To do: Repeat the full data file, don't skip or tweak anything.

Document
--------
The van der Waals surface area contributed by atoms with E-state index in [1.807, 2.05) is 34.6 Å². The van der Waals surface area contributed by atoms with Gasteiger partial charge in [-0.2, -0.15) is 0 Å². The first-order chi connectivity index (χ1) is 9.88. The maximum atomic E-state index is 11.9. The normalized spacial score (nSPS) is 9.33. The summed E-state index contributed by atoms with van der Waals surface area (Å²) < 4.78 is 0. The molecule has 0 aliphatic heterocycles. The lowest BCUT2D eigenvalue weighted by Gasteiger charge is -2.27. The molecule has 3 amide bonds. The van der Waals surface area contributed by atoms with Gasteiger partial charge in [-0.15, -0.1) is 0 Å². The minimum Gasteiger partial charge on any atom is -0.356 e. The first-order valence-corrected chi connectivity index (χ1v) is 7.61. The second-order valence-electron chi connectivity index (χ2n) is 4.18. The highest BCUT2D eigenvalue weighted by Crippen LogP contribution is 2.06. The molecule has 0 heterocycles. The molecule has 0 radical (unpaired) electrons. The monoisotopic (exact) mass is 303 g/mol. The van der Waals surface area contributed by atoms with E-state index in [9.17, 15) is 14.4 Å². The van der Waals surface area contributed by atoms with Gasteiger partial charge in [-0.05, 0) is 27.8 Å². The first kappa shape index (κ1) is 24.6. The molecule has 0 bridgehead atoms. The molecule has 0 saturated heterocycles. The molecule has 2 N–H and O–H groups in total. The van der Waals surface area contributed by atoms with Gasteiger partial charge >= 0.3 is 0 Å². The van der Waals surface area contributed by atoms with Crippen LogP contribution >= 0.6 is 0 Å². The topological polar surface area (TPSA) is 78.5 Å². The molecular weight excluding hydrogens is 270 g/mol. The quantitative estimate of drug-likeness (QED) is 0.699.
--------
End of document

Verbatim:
The van der Waals surface area contributed by atoms with E-state index in [1.807, 2.05) is 34.6 Å². The van der Waals surface area contributed by atoms with Gasteiger partial charge in [-0.2, -0.15) is 0 Å². The first-order chi connectivity index (χ1) is 9.88. The maximum atomic E-state index is 11.9. The normalized spacial score (nSPS) is 9.33. The summed E-state index contributed by atoms with van der Waals surface area (Å²) < 4.78 is 0. The molecule has 0 aliphatic heterocycles. The lowest BCUT2D eigenvalue weighted by Gasteiger charge is -2.27. The molecule has 3 amide bonds. The van der Waals surface area contributed by atoms with Gasteiger partial charge in [-0.15, -0.1) is 0 Å². The minimum Gasteiger partial charge on any atom is -0.356 e. The first-order valence-corrected chi connectivity index (χ1v) is 7.61. The second-order valence-electron chi connectivity index (χ2n) is 4.18. The highest BCUT2D eigenvalue weighted by Crippen LogP contribution is 2.06. The molecule has 0 heterocycles. The molecule has 0 radical (unpaired) electrons. The monoisotopic (exact) mass is 303 g/mol. The van der Waals surface area contributed by atoms with E-state index in [9.17, 15) is 14.4 Å². The van der Waals surface area contributed by atoms with Gasteiger partial charge in [-0.05, 0) is 27.8 Å². The first kappa shape index (κ1) is 24.6. The molecule has 0 bridgehead atoms. The molecule has 0 saturated heterocycles. The molecule has 2 N–H and O–H groups in total. The van der Waals surface area contributed by atoms with Gasteiger partial charge >= 0.3 is 0 Å². The van der Waals surface area contributed by atoms with Crippen LogP contribution >= 0.6 is 0 Å². The topological polar surface area (TPSA) is 78.5 Å². The molecular weight excluding hydrogens is 270 g/mol. The quantitative estimate of drug-likeness (QED) is 0.699.